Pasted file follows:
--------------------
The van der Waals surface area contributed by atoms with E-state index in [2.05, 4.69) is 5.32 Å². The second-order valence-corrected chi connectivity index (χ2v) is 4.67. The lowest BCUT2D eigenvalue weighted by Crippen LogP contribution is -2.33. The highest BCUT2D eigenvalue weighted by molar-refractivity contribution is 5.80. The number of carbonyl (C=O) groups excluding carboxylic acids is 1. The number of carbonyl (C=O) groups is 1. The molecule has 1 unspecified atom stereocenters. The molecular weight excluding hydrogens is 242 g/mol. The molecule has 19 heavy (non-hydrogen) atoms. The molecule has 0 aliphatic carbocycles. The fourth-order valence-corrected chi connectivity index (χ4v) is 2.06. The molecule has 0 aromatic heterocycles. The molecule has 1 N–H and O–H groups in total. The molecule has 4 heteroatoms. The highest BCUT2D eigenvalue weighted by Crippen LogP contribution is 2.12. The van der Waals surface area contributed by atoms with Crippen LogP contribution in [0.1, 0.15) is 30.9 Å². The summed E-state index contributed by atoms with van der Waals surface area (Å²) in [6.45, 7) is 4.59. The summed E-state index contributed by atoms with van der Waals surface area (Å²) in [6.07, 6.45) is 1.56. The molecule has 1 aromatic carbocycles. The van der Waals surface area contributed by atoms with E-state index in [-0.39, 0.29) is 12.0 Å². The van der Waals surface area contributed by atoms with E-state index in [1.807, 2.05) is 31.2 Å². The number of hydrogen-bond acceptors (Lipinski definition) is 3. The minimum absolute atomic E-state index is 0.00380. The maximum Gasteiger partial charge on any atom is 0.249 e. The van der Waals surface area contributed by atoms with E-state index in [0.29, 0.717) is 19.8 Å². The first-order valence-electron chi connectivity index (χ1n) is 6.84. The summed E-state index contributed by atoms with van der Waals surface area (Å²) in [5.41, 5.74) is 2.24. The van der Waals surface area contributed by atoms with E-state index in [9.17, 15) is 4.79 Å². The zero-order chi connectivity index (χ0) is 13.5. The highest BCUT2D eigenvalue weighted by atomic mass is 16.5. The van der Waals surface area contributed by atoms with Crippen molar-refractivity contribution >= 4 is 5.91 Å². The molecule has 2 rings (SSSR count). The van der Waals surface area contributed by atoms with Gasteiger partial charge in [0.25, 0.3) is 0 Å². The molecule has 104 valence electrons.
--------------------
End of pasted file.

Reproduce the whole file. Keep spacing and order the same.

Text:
The van der Waals surface area contributed by atoms with E-state index in [2.05, 4.69) is 5.32 Å². The second-order valence-corrected chi connectivity index (χ2v) is 4.67. The lowest BCUT2D eigenvalue weighted by Crippen LogP contribution is -2.33. The highest BCUT2D eigenvalue weighted by molar-refractivity contribution is 5.80. The number of carbonyl (C=O) groups excluding carboxylic acids is 1. The number of carbonyl (C=O) groups is 1. The molecule has 1 unspecified atom stereocenters. The molecular weight excluding hydrogens is 242 g/mol. The molecule has 19 heavy (non-hydrogen) atoms. The molecule has 0 aliphatic carbocycles. The fourth-order valence-corrected chi connectivity index (χ4v) is 2.06. The molecule has 0 aromatic heterocycles. The molecule has 1 N–H and O–H groups in total. The molecule has 4 heteroatoms. The highest BCUT2D eigenvalue weighted by Crippen LogP contribution is 2.12. The van der Waals surface area contributed by atoms with Crippen LogP contribution in [0.1, 0.15) is 30.9 Å². The summed E-state index contributed by atoms with van der Waals surface area (Å²) in [6.45, 7) is 4.59. The summed E-state index contributed by atoms with van der Waals surface area (Å²) in [6.07, 6.45) is 1.56. The molecule has 1 aromatic carbocycles. The van der Waals surface area contributed by atoms with E-state index in [-0.39, 0.29) is 12.0 Å². The van der Waals surface area contributed by atoms with E-state index in [1.807, 2.05) is 31.2 Å². The number of hydrogen-bond acceptors (Lipinski definition) is 3. The minimum absolute atomic E-state index is 0.00380. The maximum Gasteiger partial charge on any atom is 0.249 e. The van der Waals surface area contributed by atoms with E-state index in [0.29, 0.717) is 19.8 Å². The first-order valence-electron chi connectivity index (χ1n) is 6.84. The summed E-state index contributed by atoms with van der Waals surface area (Å²) in [5.41, 5.74) is 2.24. The van der Waals surface area contributed by atoms with E-state index in [9.17, 15) is 4.79 Å². The zero-order chi connectivity index (χ0) is 13.5. The highest BCUT2D eigenvalue weighted by atomic mass is 16.5. The van der Waals surface area contributed by atoms with Crippen molar-refractivity contribution >= 4 is 5.91 Å². The molecule has 2 rings (SSSR count). The van der Waals surface area contributed by atoms with Gasteiger partial charge in [0.25, 0.3) is 0 Å². The molecule has 104 valence electrons.